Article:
Barbara is an architect, planner and historian – reinventing and restoring historic and existing buildings. She is the recipient of the National AIA Young Architect of the Year Award 2002 and was elevated to Fellowship in the AIA in 2009 as “the leading national architect and policymaker for the integration of preservation values into green building practices.” Barbara has completed the restorations of some of the most significant National Historic Landmarks in the country and is a recognized leader in the preservation and modernization of modern heritage. She ran her own architecture firm for many years in New York City, served as the Regional Preservation Officer for the Northwest Region of the General Services Administration and from 2006-2011 was the Chief Architect for the National Trust for Historic Preservation. Barbara’s firm, BAC/A+P, occupies a unique niche in both the historic preservation and green building fields. She is the Chair of the APT 2018 50th Anniversary Conference and was the APT President from 2005-2007.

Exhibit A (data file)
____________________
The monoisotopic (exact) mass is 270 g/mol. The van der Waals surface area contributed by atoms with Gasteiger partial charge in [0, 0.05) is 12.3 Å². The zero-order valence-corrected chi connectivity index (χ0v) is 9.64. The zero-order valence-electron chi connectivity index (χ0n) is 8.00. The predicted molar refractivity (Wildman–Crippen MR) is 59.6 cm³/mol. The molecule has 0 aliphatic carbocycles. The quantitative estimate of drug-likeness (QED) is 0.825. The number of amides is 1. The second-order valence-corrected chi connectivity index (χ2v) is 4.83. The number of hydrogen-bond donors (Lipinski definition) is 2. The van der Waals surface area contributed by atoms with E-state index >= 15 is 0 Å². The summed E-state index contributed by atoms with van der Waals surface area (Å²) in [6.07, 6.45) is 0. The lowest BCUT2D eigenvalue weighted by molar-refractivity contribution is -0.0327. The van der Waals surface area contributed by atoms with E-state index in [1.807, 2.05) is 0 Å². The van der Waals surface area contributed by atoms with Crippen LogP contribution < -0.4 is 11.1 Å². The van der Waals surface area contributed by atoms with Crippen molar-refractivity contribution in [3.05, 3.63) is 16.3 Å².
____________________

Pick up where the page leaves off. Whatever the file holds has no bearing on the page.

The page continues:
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LaLuce Mitchell

Historical Architect
Flynn Battaglia Architects

LaLuce Mitchell is a Preservation Architect at Flynn Battaglia Architects in Buffalo. During college he interned in Buffalo and fell in love with its historic architecture. Recent restoration projects have included the Williamsville Water Mill in Williamsville, NY and the Richardson Olmsted Complex in Buffalo. He is a licensed architect in New York State. He was an APT Student Scholar in 2010 and is vice-chair for the 2018 APT conference. When he’s not out preserving old buildings, he enjoys eating the craziest, most interesting food he can find and taking roadtrips to explore little-known corners of the US and Canada.